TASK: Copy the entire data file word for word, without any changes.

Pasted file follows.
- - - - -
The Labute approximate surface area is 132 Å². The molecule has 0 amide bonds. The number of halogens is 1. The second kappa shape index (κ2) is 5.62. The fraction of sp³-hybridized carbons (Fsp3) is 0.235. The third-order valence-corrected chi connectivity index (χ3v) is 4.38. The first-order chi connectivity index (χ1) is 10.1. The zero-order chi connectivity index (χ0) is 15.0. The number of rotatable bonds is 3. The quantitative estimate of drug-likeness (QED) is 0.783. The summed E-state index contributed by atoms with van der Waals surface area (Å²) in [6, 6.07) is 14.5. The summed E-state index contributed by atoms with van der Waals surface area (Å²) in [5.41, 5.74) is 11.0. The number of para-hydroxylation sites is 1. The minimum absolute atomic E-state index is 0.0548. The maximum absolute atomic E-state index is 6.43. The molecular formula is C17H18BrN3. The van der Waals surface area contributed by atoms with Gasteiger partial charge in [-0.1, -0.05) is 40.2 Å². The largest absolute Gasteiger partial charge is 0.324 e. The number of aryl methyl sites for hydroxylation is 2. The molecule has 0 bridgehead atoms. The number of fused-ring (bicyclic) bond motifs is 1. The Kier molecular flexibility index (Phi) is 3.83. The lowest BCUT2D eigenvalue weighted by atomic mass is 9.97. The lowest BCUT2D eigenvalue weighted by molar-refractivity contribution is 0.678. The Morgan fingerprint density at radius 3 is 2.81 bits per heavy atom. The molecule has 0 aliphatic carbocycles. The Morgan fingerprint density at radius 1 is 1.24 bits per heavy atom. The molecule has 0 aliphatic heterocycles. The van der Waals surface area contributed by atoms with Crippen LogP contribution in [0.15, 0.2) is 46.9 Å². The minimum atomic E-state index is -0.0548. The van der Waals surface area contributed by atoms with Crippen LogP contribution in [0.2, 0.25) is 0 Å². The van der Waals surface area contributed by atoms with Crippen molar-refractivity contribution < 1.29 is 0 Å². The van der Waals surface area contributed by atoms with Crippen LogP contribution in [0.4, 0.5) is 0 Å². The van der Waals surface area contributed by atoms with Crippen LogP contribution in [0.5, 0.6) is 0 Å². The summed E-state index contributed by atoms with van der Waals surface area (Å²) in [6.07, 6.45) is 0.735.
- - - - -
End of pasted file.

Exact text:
The Labute approximate surface area is 132 Å². The molecule has 0 amide bonds. The number of halogens is 1. The second kappa shape index (κ2) is 5.62. The fraction of sp³-hybridized carbons (Fsp3) is 0.235. The third-order valence-corrected chi connectivity index (χ3v) is 4.38. The first-order chi connectivity index (χ1) is 10.1. The zero-order chi connectivity index (χ0) is 15.0. The number of rotatable bonds is 3. The quantitative estimate of drug-likeness (QED) is 0.783. The summed E-state index contributed by atoms with van der Waals surface area (Å²) in [6, 6.07) is 14.5. The summed E-state index contributed by atoms with van der Waals surface area (Å²) in [5.41, 5.74) is 11.0. The number of para-hydroxylation sites is 1. The minimum absolute atomic E-state index is 0.0548. The maximum absolute atomic E-state index is 6.43. The molecular formula is C17H18BrN3. The van der Waals surface area contributed by atoms with Gasteiger partial charge in [-0.1, -0.05) is 40.2 Å². The largest absolute Gasteiger partial charge is 0.324 e. The number of aryl methyl sites for hydroxylation is 2. The molecule has 0 bridgehead atoms. The number of fused-ring (bicyclic) bond motifs is 1. The Kier molecular flexibility index (Phi) is 3.83. The lowest BCUT2D eigenvalue weighted by atomic mass is 9.97. The lowest BCUT2D eigenvalue weighted by molar-refractivity contribution is 0.678. The Morgan fingerprint density at radius 3 is 2.81 bits per heavy atom. The molecule has 0 aliphatic carbocycles. The Morgan fingerprint density at radius 1 is 1.24 bits per heavy atom. The molecule has 0 aliphatic heterocycles. The van der Waals surface area contributed by atoms with Crippen LogP contribution in [0.15, 0.2) is 46.9 Å². The minimum atomic E-state index is -0.0548. The van der Waals surface area contributed by atoms with Crippen LogP contribution in [0.2, 0.25) is 0 Å². The van der Waals surface area contributed by atoms with Crippen molar-refractivity contribution < 1.29 is 0 Å². The van der Waals surface area contributed by atoms with Crippen LogP contribution in [0.4, 0.5) is 0 Å². The van der Waals surface area contributed by atoms with Crippen LogP contribution in [0.5, 0.6) is 0 Å². The summed E-state index contributed by atoms with van der Waals surface area (Å²) in [6.07, 6.45) is 0.735.